Professional DevelopmentFor many special education students, the transition from high school to the next step in life is a challenging one, with many new skills to learn in a short amount of time. Each student is different, with their own unique set of needs and their own learning style, so it can be difficult to know what is best for your student. However, a number of different activities can be beneficial for a wide variety of students, due to their multi-faceted character. These are activities that have social, personal, and active components, although no single person needs to address each component to play a part in the activity. For many, the best way to access these activities is through community service. That’s why many professional development programs include a community service portion.Community EngagementA number of civic and religious organizations are open to special education professional development volunteers. Volunteers can fill a wide variety of roles, depending on their proficiencies and abilities. Some volunteers might excel at interpersonal communication, so they might play the role of a spokesperson for a community movement. Others might excel at detail work, so their job assignment might be on-the-ground, perhaps crafting promotional materials or cleaning community spaces. And, due to the sense of purpose that comes with working for a larger community, and the helpfulness of volunteers, programs that support community involvement often act as an important bridge between special needs and mainstream culture.AwarenessFor many special needs communities, awareness is a constant issue. Professional development programs, as a result, often include campaigns to increase awareness of special needs communities within cities and counties. Special education programs that include community involvement are a huge part of any move towards awareness. Volunteer positions are often highly visible, and they expose community members of all ages to people with special needs acting altruistically. More importantly, many programs foster interactions between youth volunteers and special ed volunteers. These situations often catalyze powerful and engaging experiences that allow for learning to leap across whatever societal barriers normally separate the two camps. Children who have positive experiences with special ed students are more likely to include special needs interests in their visions of the society the create.Personal GrowthOf course, one of the greatest reasons to engage in community work is because many volunteer positions require the same skills and attention that a professional position might require. In this sense, then, volunteer work is valuable practice for the real world, and it can help ease the transition from high school to the next step. By interacting with members of the community, working on projects, and learning new techniques and skills along the way, members of special education professional development programs are able to better adapt to the demands of careers, communication, and independence.
Are you the parent of a child with autism or another disability that receives special education services? Have you long wondered if special education personnel are using some type of tactic to pit parents against school personnel, to prevent children from getting needed services? This article will be discussing the Delphi technique that could be used by some school personnel, to control Individual Educational Plan (IEP) meetings, and come up with a predetermined outcome. Also discussed in this article is what the Delphi technique would look like in an IEP setting.The Delphi technique was initially developed to allow experts in a certain field to come to a consensus without having to come together. It is now used to polarize some members of a group against other members of the group and to make the people not agreeing with the facilitator seem crazy or unreasonable.The Delphi technique has several steps:1. The facilitator acts as an organizer of a group of people.2. The organizer then tries to get each member of the group to explain how they feel about the particular subject; those that agree with the organizer and those that do not agree with the organizer.Their looking for the leaders, loud mouths, and those that do not have an opinion. They also begin to predict what the response is of every person in the group, to the subject being discussed.3. Suddenly the leader becomes an agitator, and tries to stir up trouble. The person is trying to put one group’s opinion (their opinion) against another group’s opinion (those with a different opinion). The group that does not agree with the leader is considered ridiculous, crazy or wrong, and the leader makes sure that the people that agree with him or her turn on the group that does not agree with him or her.4. This method works mainly because people who do not agree with the facilitator do not know that they are being manipulated, and also do not know how to overcome this technique.The Delphi technique is unethical and should not be used in group situations to pit one group against another.Here is how it could look like in an IEP meeting:1. The special education coordinator or facilitator begins the IEP meeting by stating what the issue of the meeting is. For Example: We are here to discuss whether Mark needs a Multi sensory Reading Program in order to learn to read.2. The coordinator asks everyone’s opinion on the issue being discussed. This person has already decided what their opinion is, and they are trying to find out which member of the group share their opinion.For Example: The coordinator believes that Mark does not need a multisensory reading program, but will benefit from Reading Recovery. Marks teacher believes that Reading Recovery should be tried, before trying a multi sensory reading program. The parent who has investigated Reading Recovery and has found evidence that it does not work for children with learning disabilities, is pushing for a research based multi sensory reading program. A private reading instructor agrees with Marks mother, that he needs a research based multisensory reading program in order to learn to read.3. They then start to make the Reading Recovery group seem more knowledgeable and right, than the group that is pushing for the multi sensory reading program. One way to accomplish this is to get the parent and reading instructor angry so that the leader actually begins to look like the victim rather than the parent looking like the victim. The leader may also come up with some reasons why Reading Recovery is better, though the reasons may not make much sense.4. When the facilitator can not win with their opinion, they may start personally attacking the group that does not agree with them!To overcome this technique takes time and practice but you can do it for the good of your child!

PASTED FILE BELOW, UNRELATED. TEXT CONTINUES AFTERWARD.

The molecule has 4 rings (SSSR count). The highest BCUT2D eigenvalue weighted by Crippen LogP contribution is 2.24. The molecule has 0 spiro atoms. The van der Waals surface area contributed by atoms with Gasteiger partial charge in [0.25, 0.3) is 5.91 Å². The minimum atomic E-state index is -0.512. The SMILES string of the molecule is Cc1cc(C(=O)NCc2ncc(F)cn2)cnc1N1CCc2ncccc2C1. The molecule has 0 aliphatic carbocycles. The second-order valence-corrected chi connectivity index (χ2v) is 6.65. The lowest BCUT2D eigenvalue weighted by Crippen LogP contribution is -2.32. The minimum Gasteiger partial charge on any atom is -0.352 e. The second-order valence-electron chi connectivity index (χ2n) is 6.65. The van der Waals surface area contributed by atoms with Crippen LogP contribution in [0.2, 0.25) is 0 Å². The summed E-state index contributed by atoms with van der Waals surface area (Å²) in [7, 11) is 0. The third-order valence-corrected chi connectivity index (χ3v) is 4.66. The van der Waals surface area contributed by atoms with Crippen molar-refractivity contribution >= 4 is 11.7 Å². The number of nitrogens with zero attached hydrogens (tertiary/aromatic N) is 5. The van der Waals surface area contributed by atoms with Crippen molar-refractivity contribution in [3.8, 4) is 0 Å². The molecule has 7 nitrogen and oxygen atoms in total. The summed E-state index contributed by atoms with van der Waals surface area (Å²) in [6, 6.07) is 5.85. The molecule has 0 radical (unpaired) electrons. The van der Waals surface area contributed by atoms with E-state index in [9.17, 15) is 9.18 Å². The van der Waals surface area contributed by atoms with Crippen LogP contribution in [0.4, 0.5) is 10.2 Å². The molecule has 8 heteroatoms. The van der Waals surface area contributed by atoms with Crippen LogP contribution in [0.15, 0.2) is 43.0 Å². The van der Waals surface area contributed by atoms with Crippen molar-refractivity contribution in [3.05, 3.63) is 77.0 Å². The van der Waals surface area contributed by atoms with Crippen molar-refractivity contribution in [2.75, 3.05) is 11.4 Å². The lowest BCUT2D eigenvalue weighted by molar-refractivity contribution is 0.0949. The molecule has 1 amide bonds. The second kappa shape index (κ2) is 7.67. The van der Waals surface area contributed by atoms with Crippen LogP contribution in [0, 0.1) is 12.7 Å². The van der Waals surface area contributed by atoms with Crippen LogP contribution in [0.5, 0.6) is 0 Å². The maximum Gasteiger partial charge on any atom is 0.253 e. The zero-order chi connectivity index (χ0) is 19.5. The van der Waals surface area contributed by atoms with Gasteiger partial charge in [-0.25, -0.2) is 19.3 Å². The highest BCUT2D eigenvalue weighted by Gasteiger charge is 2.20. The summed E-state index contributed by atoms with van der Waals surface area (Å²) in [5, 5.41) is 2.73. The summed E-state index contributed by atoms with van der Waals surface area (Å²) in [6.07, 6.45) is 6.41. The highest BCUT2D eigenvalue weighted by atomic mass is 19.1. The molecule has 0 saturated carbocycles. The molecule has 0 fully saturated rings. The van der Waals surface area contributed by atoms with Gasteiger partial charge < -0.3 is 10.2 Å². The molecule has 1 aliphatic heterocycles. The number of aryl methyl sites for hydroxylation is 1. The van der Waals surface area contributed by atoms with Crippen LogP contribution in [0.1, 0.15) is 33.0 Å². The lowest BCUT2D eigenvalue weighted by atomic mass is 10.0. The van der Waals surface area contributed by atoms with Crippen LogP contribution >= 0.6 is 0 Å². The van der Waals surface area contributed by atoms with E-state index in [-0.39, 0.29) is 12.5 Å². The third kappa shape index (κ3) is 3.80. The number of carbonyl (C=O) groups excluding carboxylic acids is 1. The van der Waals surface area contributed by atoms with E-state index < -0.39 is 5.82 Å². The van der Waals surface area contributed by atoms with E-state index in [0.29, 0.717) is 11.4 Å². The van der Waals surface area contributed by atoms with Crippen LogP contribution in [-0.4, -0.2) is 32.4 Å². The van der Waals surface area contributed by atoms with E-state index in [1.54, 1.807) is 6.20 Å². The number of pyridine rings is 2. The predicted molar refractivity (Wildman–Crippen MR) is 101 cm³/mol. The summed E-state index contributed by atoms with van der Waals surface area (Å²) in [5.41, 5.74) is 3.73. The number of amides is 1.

Are you the parent of a child with autism that is having a dispute with school personnel, and would like some help? Are you the parent of a child with a learning disability, or another type of disability, that could use an advocate to help you in getting an appropriate education for your child? This article will give you 5 qualities that make a good special education advocateAn advocate is a person that has received special training, that helps parents navigate the special education system. In some cases the advocate is a parent of a child themselves, but this is not always the case. Before you hire an advocate check on their experience, and also make sure that the advocate is familiar with your child’s disability, so that they are able to advocate effectivelyQualities:1 A good advocate must be familiar with the federal and state education laws that apply to special education, and be willing to use them, when needed. This is the Individuals with Disabilities Education Act (IDEA), State rules for special education (how they will comply with IDEA), and No Child Left Behind Act (NCLB). The advocate does not have to memorize the laws, but should have a basic knowledge of what is in them. The advocate must also be willing to bring up the laws, at IEP meetings, if this will benefit the child.2. A good advocate should not make false promises to parents. If an advocate tells you. that they will get the services that you want for your child, be leery! Unfortunately, there are no guarantees in special education, and advocates should not promise things that they may not be able to get. An experienced advocate who knows the law and your school district, should have a sense about what can be accomplished.3. A good advocate should be passionate about your child, and the educational services that they need. Advocacy sometimes takes a lot of time. If the person helping you is not passionate about your child, they may not be willing to help you for the length of time that it takes to get your child an appropriate education.4. A good advocate must be willing to stand up to special education personnel, when they disagree with them, or when the school personnel tell a lie. If the advocate you pick, has every quality, but is not willing to stand up to school personnel, he or she will not be an effective advocate for your child.5. A good advocate is detail oriented, and makes sure that any services promised by special education personnel, are put in writing. A good advocate will read the IEP before they leave the meeting, and bring up any changes that should be made. Sometimes the little details are what makes for success!By keeping in mind these 5 qualities, you will be better equipped to finding an advocate that will be able to help you, get an appropriate education for your child.